DSU OKRA camp promises fun exercise
by Courtney Warren
Apr 04, 2014 | 6594 views | 0 0 comments | 223 223 recommendations | email to a friend | print
Registration has opened for OKRA Camp at Delta State and kids attending have a lot to look forward too.

OKRA camp is a summer day camp providing youth ages 6-8 and 9-11 a week-long opportunity to participate in structured indoor and outdoor recreation activities.

Registration opens on April 14 at 8 a.m.

Todd Davis, camp director, said there have been some changes including new scholarships that will be offered to students.

“This year we have 60 scholarships available; 30 per week and 10 per age group. The scholarship program allows those with severe financial need to apply for camp through an eligibility system. Once the application term ends, participants are randomly drawn and notified,” said Davis.

“These children will be admitted to OKRA Camp free of charge. In order to scholarship OKRA camp participants, we need to raise $5,000. If there are community members or local businesses wanting to ensure OKRA camp continues to allow all children the opportunity to enjoy recreational games and activities at DSU, please consider donating or sponsoring an OKRA camper,” said Davis.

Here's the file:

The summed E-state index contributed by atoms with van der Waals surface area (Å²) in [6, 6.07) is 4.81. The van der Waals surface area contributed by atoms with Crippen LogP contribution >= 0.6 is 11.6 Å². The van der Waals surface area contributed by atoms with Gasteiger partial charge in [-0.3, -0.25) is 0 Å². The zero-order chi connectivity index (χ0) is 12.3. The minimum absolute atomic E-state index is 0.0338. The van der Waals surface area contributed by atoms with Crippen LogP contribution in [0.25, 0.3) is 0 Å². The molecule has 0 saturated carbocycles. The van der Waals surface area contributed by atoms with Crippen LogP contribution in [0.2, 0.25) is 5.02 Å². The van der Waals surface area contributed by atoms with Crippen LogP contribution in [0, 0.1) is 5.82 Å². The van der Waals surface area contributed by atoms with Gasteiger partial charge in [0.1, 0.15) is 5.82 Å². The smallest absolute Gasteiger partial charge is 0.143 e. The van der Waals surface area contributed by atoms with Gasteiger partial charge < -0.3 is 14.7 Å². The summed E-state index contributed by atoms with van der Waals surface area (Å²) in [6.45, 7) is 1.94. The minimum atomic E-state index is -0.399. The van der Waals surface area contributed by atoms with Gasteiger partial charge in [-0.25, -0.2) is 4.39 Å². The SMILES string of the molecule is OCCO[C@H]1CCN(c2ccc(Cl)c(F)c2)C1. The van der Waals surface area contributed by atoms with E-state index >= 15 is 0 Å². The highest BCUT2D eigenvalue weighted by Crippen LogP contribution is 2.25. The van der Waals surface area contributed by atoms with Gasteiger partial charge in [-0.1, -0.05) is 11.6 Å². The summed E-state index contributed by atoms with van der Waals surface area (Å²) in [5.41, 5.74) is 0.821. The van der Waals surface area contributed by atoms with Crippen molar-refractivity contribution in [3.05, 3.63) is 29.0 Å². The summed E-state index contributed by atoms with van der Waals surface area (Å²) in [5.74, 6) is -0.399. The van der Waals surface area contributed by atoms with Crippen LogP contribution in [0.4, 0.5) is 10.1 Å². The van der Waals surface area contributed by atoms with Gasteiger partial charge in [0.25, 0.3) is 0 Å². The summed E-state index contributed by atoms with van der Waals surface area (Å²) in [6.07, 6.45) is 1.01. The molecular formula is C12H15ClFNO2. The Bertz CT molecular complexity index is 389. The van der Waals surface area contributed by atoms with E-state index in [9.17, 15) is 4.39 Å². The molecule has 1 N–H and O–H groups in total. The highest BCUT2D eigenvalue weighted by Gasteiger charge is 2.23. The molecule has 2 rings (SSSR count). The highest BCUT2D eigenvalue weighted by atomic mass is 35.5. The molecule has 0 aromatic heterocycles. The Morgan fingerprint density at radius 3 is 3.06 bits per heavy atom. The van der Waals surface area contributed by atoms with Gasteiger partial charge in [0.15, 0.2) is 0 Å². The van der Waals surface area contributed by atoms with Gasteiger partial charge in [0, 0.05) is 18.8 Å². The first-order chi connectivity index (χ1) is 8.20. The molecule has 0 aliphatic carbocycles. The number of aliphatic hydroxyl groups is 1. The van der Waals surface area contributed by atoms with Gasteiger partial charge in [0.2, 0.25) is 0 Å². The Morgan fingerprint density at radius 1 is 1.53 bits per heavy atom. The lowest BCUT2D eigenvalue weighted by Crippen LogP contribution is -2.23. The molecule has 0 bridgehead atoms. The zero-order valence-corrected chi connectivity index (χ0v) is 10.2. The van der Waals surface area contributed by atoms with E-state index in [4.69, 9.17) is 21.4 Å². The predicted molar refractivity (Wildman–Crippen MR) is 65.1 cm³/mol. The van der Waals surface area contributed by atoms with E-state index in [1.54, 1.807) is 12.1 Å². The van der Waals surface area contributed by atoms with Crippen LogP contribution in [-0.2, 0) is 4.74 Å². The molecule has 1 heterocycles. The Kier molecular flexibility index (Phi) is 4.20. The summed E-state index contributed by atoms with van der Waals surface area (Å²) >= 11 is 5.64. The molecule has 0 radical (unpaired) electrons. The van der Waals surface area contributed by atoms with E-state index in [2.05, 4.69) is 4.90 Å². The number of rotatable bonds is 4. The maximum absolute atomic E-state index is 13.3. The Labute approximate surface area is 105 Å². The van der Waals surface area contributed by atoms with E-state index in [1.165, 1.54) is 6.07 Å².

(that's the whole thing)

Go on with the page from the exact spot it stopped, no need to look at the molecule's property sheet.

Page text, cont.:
During camp the kids are asked which activities they enjoyed the most and according to Davis, from the past 4 years, surveys indicate that kayaking, dodge ball, and archery are among the top favorite activities.

“I like to see the kids just play and be on campus. It’s refreshing to have 6-year-olds running around DSUs campus playing games,” he said.

Davis said he believes it’s important to expose kids to activities and games that promote physical practice rather than staying inside and playing video games.

“I think OKRA camp provides all kids the opportunity to play and camp exposes our youth to games and activities to be learned through practice and gameplay. OKRA camp gets our kids off the couch and actually playing the games authentically—not through game units and online realms.”

Davis added that some kids play outdoor games on gaming devices rather than the physical games themselves and it’s important to get kids outside and active.

“It’s always funny for me to see kids playing basketball and soccer and other ‘real’ games on their devices, from their couches, at home with no friends! OKRA camp gets our kids out, playing real games, with real people, on real terrain in the real world. Our local kids need to be exposed to all facets of recreation, sportsmanship, and social interaction. OKRA camp is helping with an anecdotal diagnosis called, ‘Nature Deficit Disorder,’” he explained.  

Davis added he has changed through OKRA camp because of the opportunity to see kids grow through the outdoor activities.

“I have been able to see first-hand how kids react to having fun gameplay opportunities provided for them. They love activity and gameplay when it is provided in a fun, enthusiastic and educationally structured way,” he said.

Davis also said he has been able to work with students involved in youth recreation as well as continue working in his field of recreation; a subject he teaches at DSU.